Am I anti-folate? Not at all. Every woman should take measures to ingest enough folate if she thinks she could become pregnant in order to lessen the risk of neural tube disorders such as spina bifida. But I think folic acid is a terrible form of folate to be putting in everyone's food and multivitamins. Folate is available in many foods naturally and in other supplement forms, including actual 5-MTHF.

**This is one of a series of posts. Here are the links to each entry in the series.**

Introduction
Part 1
Part 2
Part 3
Part 4
Conclusion

Wednesday, March 29, 2017

It's time to end the autism epidemic (part 1)

Two weeks ago, a group of researchers published their findings about biological markers that can be used to a high degree of accuracy to predict the presence or absence of autism. In other words, they have deduced and tested a highly accurate "blood test" for autism. Here is the link to the entire report: http://journals.plos.org/ploscompbiol/article?id=10.1371%2Fjournal.pcbi.1005385.

Here is the abstract:

The number of diagnosed cases of Autism Spectrum Disorders (ASD) has increased dramatically over the last four decades; however, there is still considerable debate regarding the underlying pathophysiology of ASD. This lack of biological knowledge restricts diagnoses to be made based on behavioral observations and psychometric tools. However, physiological measurements should support these behavioral diagnoses in the future in order to enable earlier and more accurate diagnoses. Stepping towards this goal of incorporating biochemical data into ASD diagnosis, this paper analyzes measurements of metabolite concentrations of the folate-dependent one-carbon metabolism and transulfuration pathways taken from blood samples of 83 participants with ASD and 76 age-matched neurotypical peers. Fisher Discriminant Analysis enables multivariate classification of the participants as on the spectrum or neurotypical which results in 96.1% of all neurotypical participants being correctly identified as such while still correctly identifying 97.6% of the ASD cohort. Furthermore, kernel partial least squares is used to predict adaptive behavior, as measured by the Vineland Adaptive Behavior Composite score, where measurement of five metabolites of the pathways was sufficient to predict the Vineland score with an R2 of 0.45 after cross-validation. This level of accuracy for classification as well as severity prediction far exceeds any other approach in this field and is a strong indicator that the metabolites under consideration are strongly correlated with an ASD diagnosis but also that the statistical analysis used here offers tremendous potential for extracting important information from complex biochemical data sets.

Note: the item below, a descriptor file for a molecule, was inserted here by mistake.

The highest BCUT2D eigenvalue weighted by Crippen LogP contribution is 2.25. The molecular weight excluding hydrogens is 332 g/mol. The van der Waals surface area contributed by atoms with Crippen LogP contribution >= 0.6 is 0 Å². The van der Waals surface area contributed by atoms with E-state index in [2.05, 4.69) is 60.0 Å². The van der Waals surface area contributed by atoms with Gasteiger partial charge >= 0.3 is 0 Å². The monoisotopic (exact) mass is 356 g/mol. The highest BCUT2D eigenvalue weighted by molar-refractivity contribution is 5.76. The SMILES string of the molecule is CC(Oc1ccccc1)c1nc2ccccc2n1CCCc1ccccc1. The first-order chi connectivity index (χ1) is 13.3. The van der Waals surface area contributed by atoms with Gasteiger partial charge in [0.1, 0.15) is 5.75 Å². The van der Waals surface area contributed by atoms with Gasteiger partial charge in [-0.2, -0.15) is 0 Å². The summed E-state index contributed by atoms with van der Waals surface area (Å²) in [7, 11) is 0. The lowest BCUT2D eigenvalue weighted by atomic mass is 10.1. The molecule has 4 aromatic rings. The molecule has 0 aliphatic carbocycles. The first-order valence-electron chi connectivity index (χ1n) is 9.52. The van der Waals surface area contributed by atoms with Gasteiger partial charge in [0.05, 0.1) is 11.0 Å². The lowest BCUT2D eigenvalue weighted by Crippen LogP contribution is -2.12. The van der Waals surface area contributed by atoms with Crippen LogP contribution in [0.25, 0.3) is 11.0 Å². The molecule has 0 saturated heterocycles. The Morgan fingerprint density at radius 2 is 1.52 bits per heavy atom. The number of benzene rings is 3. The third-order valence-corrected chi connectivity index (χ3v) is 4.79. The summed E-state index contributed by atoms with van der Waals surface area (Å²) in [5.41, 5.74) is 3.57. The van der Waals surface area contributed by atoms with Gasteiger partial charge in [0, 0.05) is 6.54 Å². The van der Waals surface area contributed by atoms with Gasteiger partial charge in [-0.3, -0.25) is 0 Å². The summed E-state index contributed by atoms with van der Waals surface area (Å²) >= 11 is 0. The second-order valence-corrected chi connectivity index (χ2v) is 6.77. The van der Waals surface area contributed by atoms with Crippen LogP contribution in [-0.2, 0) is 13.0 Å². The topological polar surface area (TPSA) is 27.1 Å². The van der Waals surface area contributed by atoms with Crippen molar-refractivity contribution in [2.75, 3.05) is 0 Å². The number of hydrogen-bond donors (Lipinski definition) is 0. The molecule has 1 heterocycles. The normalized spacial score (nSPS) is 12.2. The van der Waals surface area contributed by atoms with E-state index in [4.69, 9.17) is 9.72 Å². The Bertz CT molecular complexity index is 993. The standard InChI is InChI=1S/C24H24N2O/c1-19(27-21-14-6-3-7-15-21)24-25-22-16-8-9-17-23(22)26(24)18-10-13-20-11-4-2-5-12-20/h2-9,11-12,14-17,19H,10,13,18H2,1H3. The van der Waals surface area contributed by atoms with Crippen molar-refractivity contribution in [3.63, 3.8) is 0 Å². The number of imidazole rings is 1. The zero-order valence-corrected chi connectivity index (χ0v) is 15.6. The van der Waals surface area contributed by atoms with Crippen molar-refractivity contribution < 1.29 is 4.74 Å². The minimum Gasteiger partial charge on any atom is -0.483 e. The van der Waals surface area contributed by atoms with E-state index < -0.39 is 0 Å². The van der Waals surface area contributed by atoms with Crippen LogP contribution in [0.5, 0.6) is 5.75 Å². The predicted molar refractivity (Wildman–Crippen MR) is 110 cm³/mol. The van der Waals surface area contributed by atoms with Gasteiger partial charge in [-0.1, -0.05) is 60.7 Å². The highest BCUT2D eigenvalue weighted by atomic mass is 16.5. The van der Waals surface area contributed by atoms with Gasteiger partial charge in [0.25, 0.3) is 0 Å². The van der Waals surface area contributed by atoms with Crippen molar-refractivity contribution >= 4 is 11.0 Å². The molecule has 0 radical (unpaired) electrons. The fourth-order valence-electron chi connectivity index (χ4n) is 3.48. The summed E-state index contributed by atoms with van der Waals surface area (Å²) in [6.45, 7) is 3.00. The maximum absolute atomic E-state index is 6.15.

Here is a pictorial summary of folate-dependent one-carbon metabolism:


http://journal.frontiersin.org/article/10.3389/fgene.2011.00036/full
And here is an illustration of the transsulfuration pathway:

https://www.researchgate.net/figure/261328951_fig2_The-methionine-cycle-and-transsulfuration-pathwayNotes-Glutathione-synthesis-begins
Do you see where the two connect? It's at the part where methionine is converted in steps to homocysteine and then the homocysteine is recycled to methionine. The major homocysteine-to-methionine pathway is via the enzyme methionine synthase (MS).

In 2013, preliminary findings (due to the small study size) were reported that clearly indicated prematurely low levels of methionine synthase mRNA in autistic subjects' brains during their early years. (https://www.ncbi.nlm.nih.gov/pmc/articles/PMC3577685/) I highly recommend viewing the findings as graphically represented (here: https://www.ncbi.nlm.nih.gov/pmc/articles/PMC3577685/figure/pone-0056927-g005/) as they make it clear just how dramatic the difference is during crucial years in child development.

Why is the methionine-homocysteine cycle important in autism? Autism spectrum disorders are pervasive developmental disorders that are characterized by delays in multiple areas of development, and candidate genes for autism seem to constitute an ever-lengthening list. An influential theory currently is that epigenetic mechanisms are involved, particularly DNA methylation (https://www.ncbi.nlm.nih.gov/pmc/articles/PMC3955092/), which ties directly into the s-adenosylmethionine (AdoMet or SAMe) made from methionine (as illustrated above).

If a methionine synthase (MS) transcription deficiency can cause autism via epigenetic mechanisms, that suggests we need to efficiently and vigorously support the activity of whatever MS-associated activity is present. That is where getting the proper forms of folate and cobalamin (B12) comes in. I'll go more into detail on that tomorrow.

**This is one of a series of posts. Here are the links to each entry in the series.**

Introduction
Part 1
Part 2
Part 3
Part 4
Conclusion

Tuesday, March 28, 2017

It's time to end the autism epidemic (Introduction)

The evidence in the past few years continues to accrue, pointing to a defect in the methionine synthase homocysteine-to-methionine pathway as being behind the development of autism. In the next few days, I will lay out the evidence for how we address that problem and probably end the human-caused autism "epidemic" of the past couple decades.